After the initial crisis hit, Accelerate Institute leaders sprang into action to meet the basic needs of students and teachers. Then, spring break gave many leaders a chance to regroup and strategize a more sustainable plan to take them to the end of the year. To do this, our leaders leveraged the drivers of Change Management. These drivers provide a structure for goal setting, buy-in, planning, execution, course correction, and time management.
The “bookend” of Change Management is Black-Belt Teaching. Our leaders needed to crystalize a vision for their remote learning instructional model that was sustainable. Meaning, it meets the developmental needs of students, is manageable for teachers, and still provides whole group, small group, and special education services to all students. There were many expectations coming at leaders from the district or network and from parents on what remote learning should look like, often in conflict with research that said that students should not be in front of a computer for 8 hours. How do you balance needing to meet the needs of students, while also creating sustainable workloads for teachers and meeting the expectations of other stakeholders?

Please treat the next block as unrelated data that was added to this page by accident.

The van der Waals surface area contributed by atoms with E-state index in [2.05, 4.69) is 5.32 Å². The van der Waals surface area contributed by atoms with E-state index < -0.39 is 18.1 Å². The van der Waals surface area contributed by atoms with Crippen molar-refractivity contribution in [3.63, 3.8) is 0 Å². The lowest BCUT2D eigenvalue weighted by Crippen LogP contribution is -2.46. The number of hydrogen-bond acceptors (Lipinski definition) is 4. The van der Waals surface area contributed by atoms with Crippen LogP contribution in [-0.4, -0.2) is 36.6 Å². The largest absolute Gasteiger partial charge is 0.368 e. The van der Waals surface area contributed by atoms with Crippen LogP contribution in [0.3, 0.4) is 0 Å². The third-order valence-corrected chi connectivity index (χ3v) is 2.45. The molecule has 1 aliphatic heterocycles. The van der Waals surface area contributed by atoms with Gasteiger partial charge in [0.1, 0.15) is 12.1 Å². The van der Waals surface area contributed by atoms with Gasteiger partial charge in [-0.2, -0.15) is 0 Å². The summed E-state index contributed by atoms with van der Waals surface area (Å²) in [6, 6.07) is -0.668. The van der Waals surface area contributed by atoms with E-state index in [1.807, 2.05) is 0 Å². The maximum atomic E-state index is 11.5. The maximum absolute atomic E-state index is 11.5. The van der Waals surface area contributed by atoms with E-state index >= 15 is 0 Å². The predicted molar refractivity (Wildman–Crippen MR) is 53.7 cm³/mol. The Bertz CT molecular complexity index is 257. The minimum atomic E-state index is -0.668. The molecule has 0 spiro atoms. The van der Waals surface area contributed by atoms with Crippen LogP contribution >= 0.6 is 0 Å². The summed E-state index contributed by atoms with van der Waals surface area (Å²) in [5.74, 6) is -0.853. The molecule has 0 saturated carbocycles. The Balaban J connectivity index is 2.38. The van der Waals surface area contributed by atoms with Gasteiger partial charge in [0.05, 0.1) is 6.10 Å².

Additionally, many teachers and leaders were fearful of remote learning due to a lack of experience and training. So how do you develop teachers’ confidence and skills on remote learning planning and execution? Our leaders leveraged the “Teacher Support Cycle” to create professional development experiences for teachers, leaning heavier on support and coaching rather than accountability.
Angela Johnson-Williams (Providence Englewood Charter School, Chicago) has her team so bought in to goals and systems that after the switch to remote working, they still wanted to keep their momentum going with virtual data analysis meetings.
Via staff huddles, Katie-jo Ramirez (Legal Prep Academy, Chicago) shifted her communication from her Phase I meetings to keep to a regular communication schedule about e-learning expectations, reminding teachers to “stay the course.”
Luke Corry (Acero-Brighton Park, Chicago) and his team created a tracker to analyze student engagement in their remote learning, giving them a new set of data to use in their data analysis meetings.